What is Indoor Track and Field?

When most people hear the term “track and field”, they would probably think of some very well-known Olympians like Usain Bolt or running very fast in general. This would fall under the category of outdoor track and field. Apex High School has two seasons of track and field: outdoor and indoor track and field. If indoor track and field doesn’t sound familiar, then maybe you would know it better as winter track and field because the season takes place during the winter months. I took a survey of ten randomly selected students to see if they had heard of the Apex High Indoor Track and Field team. Only six out of ten responded with yes. While yes, outdoor track is more well-known, indoor track is just as important.

The two sports are very similar, except for the sprint and middle distances. High school indoor track and field has many events for athletes to compete but with a twist. Outdoor, or spring, track and field has the 100, 200, and 400 meter dashes as well as the 800 meter run. Along with this, there are 100 meter hurdles (110 for men’s) and 300 meter hurdles. But in indoor, there is the fifty-five (fifty-five meter hurdles), and 300 meter dashes, 500 and 1,000 runs. The relays and distance events remain the same with the 4×800, 4×400, 4×200, 4×100 relays and the 1,600 and 3,200 meter runs. Along with this, most of the field events remain the same: high jump, long jump, triple jump, shot-put, and pole-vault. The only exception to field events is discus, which is only held in the outdoor track season.

The indoor meets are held in one of the indoor facilities in the state: JDL Fast Track—a facility built under and sponsored by JDL Castle Corporation—out of Winston-Salem. Most meets are held there, including the state meet, but others are held at schools around the county known as Polar Bear meets. These meets tend to have two to five teams competing outdoors but with the indoor distances.

Like outdoor track, there are states and nationals where an athlete must meet the qualifying times; however, they depend on what division the team is in. Apex High School is listed under 4A, meaning the qualification times are different than the qualification times in 2A. For example, the 500 meter run, the women’s qualifying time for the state meet in 4A is 1:20.0 (1:20.24 hand-timed) but in 2A, it is 1:27.0 (1:27.24 hand-timed). The men’s 500 meter run qualifying time is 1:07.5 (1:07.74 hand-timed) in 4A and 1:11.0 (1:11.24 hand-timed) in 2A.[1]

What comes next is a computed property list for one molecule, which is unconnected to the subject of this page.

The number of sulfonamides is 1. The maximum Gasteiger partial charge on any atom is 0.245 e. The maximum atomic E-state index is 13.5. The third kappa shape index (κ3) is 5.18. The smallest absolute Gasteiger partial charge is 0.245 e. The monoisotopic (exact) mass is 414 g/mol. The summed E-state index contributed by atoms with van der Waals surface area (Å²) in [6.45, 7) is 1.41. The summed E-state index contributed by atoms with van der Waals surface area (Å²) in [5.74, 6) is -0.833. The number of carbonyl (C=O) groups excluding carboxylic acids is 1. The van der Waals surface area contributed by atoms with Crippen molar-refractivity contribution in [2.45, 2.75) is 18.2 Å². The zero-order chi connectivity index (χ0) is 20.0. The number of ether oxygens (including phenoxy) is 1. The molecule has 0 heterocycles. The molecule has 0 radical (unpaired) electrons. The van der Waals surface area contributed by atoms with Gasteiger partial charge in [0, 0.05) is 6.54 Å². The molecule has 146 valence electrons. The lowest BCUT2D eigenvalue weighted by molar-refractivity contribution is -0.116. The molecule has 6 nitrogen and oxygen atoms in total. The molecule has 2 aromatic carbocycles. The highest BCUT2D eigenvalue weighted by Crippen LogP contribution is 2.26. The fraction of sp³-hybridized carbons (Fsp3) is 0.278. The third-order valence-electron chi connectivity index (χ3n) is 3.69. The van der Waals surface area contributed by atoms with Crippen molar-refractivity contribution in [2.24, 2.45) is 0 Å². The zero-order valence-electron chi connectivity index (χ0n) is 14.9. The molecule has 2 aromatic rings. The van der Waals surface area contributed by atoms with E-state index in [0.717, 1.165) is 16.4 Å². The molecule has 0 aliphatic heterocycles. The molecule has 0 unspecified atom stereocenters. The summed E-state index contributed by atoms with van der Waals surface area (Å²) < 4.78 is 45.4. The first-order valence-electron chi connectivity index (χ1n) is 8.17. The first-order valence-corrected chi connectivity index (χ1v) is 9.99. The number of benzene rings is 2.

The biggest notable difference is the conditions of the weather. In the spring season, athletes run with the elements, such as wind, humidity, and the sun either in or against their favor. Whereas the indoor facility has more of a controlled environment with air that contains less water vapor, which makes a big difference when it comes to preparing for a race.

The atmospheres between indoor and outdoor track can be completely different when talking about meet aspects. A meet out at JDL would have a different feel than an invitational meet in outdoor. The conditions could even differ from meet to meet in the same facility. Even the team dynamic can vary; each individual athlete brings their own personality or color to the team, becoming a mix of different colors blending together to make one big picture. Talking to one of the athletes, I asked them about their opinion of indoor track and what makes it different from outdoor track.

“The difference between indoor and outdoor track is the fact that indoor track has different events,” says junior Rae McBride, “and the practices are really cold. Outdoor track has all the events you would hear of on T.V. and the practices are hot. I think both sports have a family atmosphere; there really isn’t much of a difference. I really enjoy indoor track the only part that isn’t as enjoyable is running in the cold, but everything else is really fun!”

Don’t let the name indoor fool you though; the indoor track and field team trains outdoors in almost any weather, with the exception of snow, thunderstorms, and extremely heavy rain. However in moderate rain, the team will warm-up inside, and the middle distance and distance people will run outside. Nonetheless, the sport has a close community and can be a lot of fun, even with the cold weather.

Though there are not a lot of meets throughout the winter season, the team had their first Polar Bear meet of the season on December 6 at Apex High School.

 

[1] – This information was found on the North Carolina High School Athletic Association (NCHSAA) website.

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